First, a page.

California Scheming

Don't blame deregulation for the Golden State's electricity snafus

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Leftists such as Scheer point out that the public utilities in California—Los Angeles, Sacramento, and Pasadena provide examples—charge customers less for electricity. He's right, but they are only able to do so because they don’t pay any taxes, get federal subsidies in the form of tax-exempt debt, and are eligible for sweetheart power deals on cheap federal hydropower from the Northwest (whose full cost is foisted onto taxpayers in other parts of the country). Scheer and others decry private-sector profiteering, as if the public utilities are not among those taking home profits. For instance, Los Angeles’ municipal utility has so far raked in nearly $200 million by reselling the power they buy from the feds on the cheap. The Bonneville Power Administration, the leading killer of salmon outside of California’s sushi industry, earned $208 million last year selling power to Californians, a 500 percent increase over the previous year.

So the California electricity mess is really a reflection of trying to rig markets, not deregulate them. What’s the way out of this mess? All policy pieces are supposed to supply an easy answer, but I’m afraid there’s no painless one available. A socialized power scheme would merely replace private managers with bureaucrats and, in one form or another, pass the cost along to taxpayers, who are also rate payers. At least one new power plant is expected to come online this summer, which, along with the coming recession, may help things a bit by changing the supply-demand equation. Many other plants are somewhere in the tortuous design-approval-construction process and will doubtless get a boost from the current turmoil. California could also beg for some sort of federal bailout, but Washington, D.C. is now dominated by Republicans, who are unlikely to be overly charitable to a bunch of West Coast Democrats.

Not that the feds aren’t already playing a role. Moore points to an unlikely hero in this fiasco, the Federal Energy Regulatory Commission. Not only did the federal bureaucrats rebuff Davis’ pleadings for more regulation, they actually ordered something like the start of a true deregulation of California’s market, freeing up the Power Exchange’s prices and allowing utilities and electricity producers to enter into bilateral contracts. A Bush Department of Energy could further help Californians by ordering the federally subsidized power producers, like the Bonneville Power Administration, to sell their cheap power to all utilities, not just the ones owned by governments.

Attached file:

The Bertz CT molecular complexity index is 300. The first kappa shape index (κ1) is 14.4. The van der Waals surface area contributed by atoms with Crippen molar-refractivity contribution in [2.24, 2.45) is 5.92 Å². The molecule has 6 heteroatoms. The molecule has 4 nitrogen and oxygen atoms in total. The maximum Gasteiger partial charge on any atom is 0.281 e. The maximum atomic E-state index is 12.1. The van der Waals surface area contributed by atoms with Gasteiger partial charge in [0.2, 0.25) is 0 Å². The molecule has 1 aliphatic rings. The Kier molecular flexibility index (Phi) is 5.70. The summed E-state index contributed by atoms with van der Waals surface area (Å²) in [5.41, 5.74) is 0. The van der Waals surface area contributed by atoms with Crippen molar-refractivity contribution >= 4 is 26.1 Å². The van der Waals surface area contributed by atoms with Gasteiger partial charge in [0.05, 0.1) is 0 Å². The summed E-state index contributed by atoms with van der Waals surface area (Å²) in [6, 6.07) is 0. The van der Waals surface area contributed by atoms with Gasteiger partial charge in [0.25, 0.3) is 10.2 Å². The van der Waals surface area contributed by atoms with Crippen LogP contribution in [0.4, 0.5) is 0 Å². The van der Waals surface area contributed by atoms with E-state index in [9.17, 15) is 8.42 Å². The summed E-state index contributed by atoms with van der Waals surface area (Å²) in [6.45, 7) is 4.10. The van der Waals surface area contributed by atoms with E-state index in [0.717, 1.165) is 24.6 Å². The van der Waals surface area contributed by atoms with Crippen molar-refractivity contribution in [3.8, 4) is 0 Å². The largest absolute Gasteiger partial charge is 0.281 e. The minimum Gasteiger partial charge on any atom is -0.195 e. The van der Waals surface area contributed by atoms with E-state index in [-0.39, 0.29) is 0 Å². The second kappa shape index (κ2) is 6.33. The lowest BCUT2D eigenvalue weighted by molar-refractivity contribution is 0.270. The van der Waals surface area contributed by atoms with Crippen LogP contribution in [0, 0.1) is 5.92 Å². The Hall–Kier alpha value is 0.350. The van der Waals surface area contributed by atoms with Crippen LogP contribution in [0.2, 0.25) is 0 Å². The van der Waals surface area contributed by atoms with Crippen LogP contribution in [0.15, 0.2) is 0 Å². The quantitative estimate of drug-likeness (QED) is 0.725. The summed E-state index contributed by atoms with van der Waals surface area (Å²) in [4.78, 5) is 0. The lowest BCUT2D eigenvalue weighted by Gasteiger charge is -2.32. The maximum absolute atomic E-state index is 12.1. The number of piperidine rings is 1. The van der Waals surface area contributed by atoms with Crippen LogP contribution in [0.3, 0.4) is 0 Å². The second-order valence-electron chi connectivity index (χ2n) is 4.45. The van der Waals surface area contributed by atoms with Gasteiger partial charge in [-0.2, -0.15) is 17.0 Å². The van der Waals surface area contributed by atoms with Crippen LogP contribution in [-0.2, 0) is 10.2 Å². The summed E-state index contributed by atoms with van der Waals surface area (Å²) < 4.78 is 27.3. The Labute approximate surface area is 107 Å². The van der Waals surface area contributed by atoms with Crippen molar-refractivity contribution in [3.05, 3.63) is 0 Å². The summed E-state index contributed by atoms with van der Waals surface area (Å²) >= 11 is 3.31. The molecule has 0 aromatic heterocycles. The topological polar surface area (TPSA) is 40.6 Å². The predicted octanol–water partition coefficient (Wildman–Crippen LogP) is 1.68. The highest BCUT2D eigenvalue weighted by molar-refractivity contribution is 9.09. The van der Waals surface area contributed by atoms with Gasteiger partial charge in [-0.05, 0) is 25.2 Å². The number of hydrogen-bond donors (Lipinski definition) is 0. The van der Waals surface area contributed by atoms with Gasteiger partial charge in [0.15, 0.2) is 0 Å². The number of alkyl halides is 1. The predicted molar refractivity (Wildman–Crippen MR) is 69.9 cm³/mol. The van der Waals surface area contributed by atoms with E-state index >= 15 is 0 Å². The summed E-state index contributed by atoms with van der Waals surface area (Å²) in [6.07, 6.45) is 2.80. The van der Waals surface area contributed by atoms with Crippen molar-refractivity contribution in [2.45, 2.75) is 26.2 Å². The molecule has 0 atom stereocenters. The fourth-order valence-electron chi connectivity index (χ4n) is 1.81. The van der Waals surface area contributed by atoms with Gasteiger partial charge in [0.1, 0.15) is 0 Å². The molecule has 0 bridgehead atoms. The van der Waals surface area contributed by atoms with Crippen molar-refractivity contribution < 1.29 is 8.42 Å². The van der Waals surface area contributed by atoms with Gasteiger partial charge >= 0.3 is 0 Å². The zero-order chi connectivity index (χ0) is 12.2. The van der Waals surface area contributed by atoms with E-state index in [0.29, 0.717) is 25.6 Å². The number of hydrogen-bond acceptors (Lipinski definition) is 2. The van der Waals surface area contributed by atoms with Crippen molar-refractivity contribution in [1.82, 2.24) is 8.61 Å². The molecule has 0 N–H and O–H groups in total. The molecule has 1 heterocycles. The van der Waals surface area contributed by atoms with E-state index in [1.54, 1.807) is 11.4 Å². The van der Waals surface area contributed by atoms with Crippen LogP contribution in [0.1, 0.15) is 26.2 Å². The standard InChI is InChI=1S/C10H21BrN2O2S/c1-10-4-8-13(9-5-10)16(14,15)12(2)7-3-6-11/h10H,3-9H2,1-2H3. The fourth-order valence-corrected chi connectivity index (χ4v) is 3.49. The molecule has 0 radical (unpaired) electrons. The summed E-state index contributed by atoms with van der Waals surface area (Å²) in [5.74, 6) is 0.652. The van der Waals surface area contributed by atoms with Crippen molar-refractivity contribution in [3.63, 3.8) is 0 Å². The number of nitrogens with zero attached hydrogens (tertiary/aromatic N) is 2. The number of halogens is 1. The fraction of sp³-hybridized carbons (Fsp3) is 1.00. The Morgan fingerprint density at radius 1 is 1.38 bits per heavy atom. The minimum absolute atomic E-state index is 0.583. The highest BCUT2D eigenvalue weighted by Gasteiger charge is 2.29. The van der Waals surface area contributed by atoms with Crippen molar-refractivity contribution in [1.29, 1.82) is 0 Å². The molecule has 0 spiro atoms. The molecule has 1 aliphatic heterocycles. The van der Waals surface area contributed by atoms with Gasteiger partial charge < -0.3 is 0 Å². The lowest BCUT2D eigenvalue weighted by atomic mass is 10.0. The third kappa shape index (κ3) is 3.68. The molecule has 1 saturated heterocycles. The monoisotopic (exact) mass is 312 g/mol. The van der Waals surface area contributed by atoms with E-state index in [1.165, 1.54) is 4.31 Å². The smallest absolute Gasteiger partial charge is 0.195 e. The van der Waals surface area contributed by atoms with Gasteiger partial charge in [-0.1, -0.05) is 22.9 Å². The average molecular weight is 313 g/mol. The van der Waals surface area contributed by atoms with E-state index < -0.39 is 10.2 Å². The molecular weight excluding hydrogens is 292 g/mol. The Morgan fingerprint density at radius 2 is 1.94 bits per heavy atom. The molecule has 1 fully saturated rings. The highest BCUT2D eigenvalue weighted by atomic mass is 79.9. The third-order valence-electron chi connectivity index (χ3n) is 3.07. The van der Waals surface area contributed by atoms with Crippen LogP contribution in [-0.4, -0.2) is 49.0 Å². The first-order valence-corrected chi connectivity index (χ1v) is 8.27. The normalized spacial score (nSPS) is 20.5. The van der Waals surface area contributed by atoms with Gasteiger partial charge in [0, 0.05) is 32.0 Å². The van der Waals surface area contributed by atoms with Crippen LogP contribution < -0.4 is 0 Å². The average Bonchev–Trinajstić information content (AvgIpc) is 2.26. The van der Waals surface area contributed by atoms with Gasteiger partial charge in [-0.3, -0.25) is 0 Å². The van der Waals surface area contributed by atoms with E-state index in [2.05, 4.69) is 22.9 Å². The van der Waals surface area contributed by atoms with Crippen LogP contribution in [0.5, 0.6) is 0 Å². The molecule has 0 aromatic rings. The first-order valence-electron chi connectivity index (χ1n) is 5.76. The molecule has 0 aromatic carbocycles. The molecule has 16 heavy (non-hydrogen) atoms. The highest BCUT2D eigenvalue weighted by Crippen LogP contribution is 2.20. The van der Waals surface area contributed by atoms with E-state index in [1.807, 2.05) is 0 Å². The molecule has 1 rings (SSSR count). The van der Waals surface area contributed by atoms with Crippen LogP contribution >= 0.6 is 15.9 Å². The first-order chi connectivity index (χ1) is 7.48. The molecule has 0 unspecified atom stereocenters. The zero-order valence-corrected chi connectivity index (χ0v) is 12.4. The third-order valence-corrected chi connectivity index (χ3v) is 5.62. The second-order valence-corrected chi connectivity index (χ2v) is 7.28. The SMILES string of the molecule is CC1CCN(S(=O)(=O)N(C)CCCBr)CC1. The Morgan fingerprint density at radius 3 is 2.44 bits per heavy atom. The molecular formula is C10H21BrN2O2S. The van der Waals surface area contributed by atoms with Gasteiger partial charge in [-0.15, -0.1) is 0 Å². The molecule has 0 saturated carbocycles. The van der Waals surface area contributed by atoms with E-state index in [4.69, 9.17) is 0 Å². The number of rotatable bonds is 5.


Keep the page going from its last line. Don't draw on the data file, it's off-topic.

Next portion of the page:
Politically, leftists like Scheer are using the issue to smear deregulation and free markets, which have, after all, produced all sorts of awful things like life-saving pharmaceuticals, $300 coast-to-coast airplane flights, and long-distance phone calls for $.07 a minute. In Pennsylvania, this horrible market even gives folks relatively cheap power. Still, many politicians, who fear problems more than they long for innovation, are sure to blame the "market" and oppose actual deregulation.

There is a possible political benefit, however. People like my folks down in San Diego know in their bones that the politicians screwed them, no matter what folks like Scheer write. And even granola-obsessed residents of California are likely to recognize that inexpensive electricity has to be produced someplace. And since, as one writer has noted, transporting electricity is like carrying sand in a burlap bag, some of those power plants need to be located in their precious state, if not in their very own backyards.

So unless Californians want to pay and pay and pay -- whether through their rigged "free market" or through higher taxes for publicly owned utilities -- they ought to be more critical of the claims and motives of environmental and consumer groups who work to block the construction of new power plants. Such a dose of reality for Golden State residents won't be all bad. Indeed, it might even keep those golf carts humming.

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